Aut Caesar Aut Nihil
London: Longmans, Green, 1883. First Edition. Hardcover. 3 vols. 1st edition (it’s in English no matter the Latin title, that translates as, “Either a Caesar or Nothing”). Fine (impeccable) and rare like this. Only one copy, frail and worn, has sold at auction in the last 50 years, and though 14 sets are listed on OCLC’s library holdings, not all are in cloth, and few (if any) are in condition close to ours. FINE. Item #771
Bothmer was born in London, married into diplomatic nobility (she was a countess), and then travelled the more politically active areas of France, Germany, and Russia. Aut Caesar Aut Nihil is her 4th, last, and best novel, a romantic thriller tapping the assassination of Czar Alexander II in 1881, and it is a pretty good read, and because she knew the turf, it is true to the period’s details, dealing, as it does, with revolution, plots to murder the Imperial family, exploding bombs, and Russian nihilists running amok.
“Her girl could not have a better watch–dog than the honest, blunt young Eng– lishman to whom, she instinctively felt, every girl was as yet as sacred as his own sisters. As a matter of fact, Hudson had no sisters, being that risky product; an only child.” –Bothmer, Aut Caesar Aut Nihil
In the mid 20th century Bothmer’s 1st editions were vigorously chased by astute collectors, charmed by the good looks of any 3 volume Victorian novel in original cloth, and even outside of the 25 or so recognized landmarks, they did so with the boldness of an inner city racoon, and an undisciplined zeal for pretty shelves over literary essence. This is traceable to early 20th century education that taught a generation how to read but was less successful in teaching them what to read. Or why. The triple decker fetish got stale in the late 1970s when a new generation of collectors entered the market and decided that rarity, quality, and beauty, while meaningful, were subordinate to significance, and then broke up with the Victorians except for the commonly identified utmost of them, because like all passions for the superficial, eventually the substance gets some attention, and with books that means the inner content. We all know that booksellers can avoid mentioning faults by using the all–encompassing “very good,” but a lack of significance is more difficult to dance around, because the hardest thing to hide is something that isn’t there. So, though Aut Caesar Aut Nihil is still an agreeable read, and still in print, it isn’t Jane Eyre, and any tangible ardor for it will only reemerge in some antiquarian renaissance, a theoretically plausible cycle of revival that has little historical precedence. These days, all 4 of Bothmer’s novels reside on a long list of rare 19th century 1st editions that were never highly regarded for their narratives, and were ultimately trampled in the collector stampede for 20th century authors, their novels, and their dustjackets, especially those books that some collectors and librarians thought might, on a moving frontier, hypothetically become modern classics, and the identification of a 1st edition novel worth treasuring, and pursued with ready cash, was taken out of the hands of the academics, the critics, and the aesthetics, and redefined by the connoisseurs with a single, guileless, 7–word question; Do people still read it for entertainment? (Book Code).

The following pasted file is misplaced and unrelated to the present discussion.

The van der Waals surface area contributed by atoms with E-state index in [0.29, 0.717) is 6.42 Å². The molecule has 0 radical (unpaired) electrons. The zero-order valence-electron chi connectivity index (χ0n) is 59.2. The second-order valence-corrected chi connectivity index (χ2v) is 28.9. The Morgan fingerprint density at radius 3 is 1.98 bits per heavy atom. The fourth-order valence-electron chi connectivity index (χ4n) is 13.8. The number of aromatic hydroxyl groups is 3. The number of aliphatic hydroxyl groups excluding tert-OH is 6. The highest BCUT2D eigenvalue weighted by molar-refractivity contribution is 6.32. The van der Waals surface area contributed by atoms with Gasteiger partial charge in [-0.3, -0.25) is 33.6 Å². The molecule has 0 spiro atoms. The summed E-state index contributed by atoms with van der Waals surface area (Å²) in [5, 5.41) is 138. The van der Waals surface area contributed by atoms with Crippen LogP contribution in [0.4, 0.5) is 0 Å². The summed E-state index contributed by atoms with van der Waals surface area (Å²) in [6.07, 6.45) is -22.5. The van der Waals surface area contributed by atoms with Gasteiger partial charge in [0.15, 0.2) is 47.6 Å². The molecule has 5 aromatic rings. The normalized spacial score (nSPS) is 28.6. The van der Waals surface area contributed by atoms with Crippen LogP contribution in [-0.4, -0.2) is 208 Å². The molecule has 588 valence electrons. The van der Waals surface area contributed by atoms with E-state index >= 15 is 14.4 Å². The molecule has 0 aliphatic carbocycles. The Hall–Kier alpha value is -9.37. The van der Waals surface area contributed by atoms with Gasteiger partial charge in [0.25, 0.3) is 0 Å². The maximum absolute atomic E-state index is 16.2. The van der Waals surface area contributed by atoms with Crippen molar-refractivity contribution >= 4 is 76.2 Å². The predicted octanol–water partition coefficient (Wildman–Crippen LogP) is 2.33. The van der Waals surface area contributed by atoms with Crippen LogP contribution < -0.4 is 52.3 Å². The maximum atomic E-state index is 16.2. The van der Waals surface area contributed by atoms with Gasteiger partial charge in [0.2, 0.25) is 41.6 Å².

That last paragraph expounds on shifting tastes and gives an example. It warns against ignoring the vogue when it is market driven, because if you don’t like change, you are going to like irrelevance even less. But it is not difficult to tell the difference between a bookseller with a grievance and a summer breeze, so even a gentle bump like that one stirs opposition from sellers promoting what once was, as still is, even when it isn’t.
Now, who wants to be a bookseller? Well, people like me who are too comfortably settled in the business to start collecting, too lazy to be a book scout, too inept at babysitting to be a literary agent, too independent to team as a librarian, too sympathetic to try being a critic, too smitten by some of life’s luxuries to be an underpaid editor, too self–respecting to absorb the rejections of an aspiring author, and too much in love with books to become a publisher. And since I am addressing bookselling, Mattel Toys has just announced that next summer they will release Bookseller Barbie. She’s just like Malibu Barbie except she can’t afford to live in Malibu.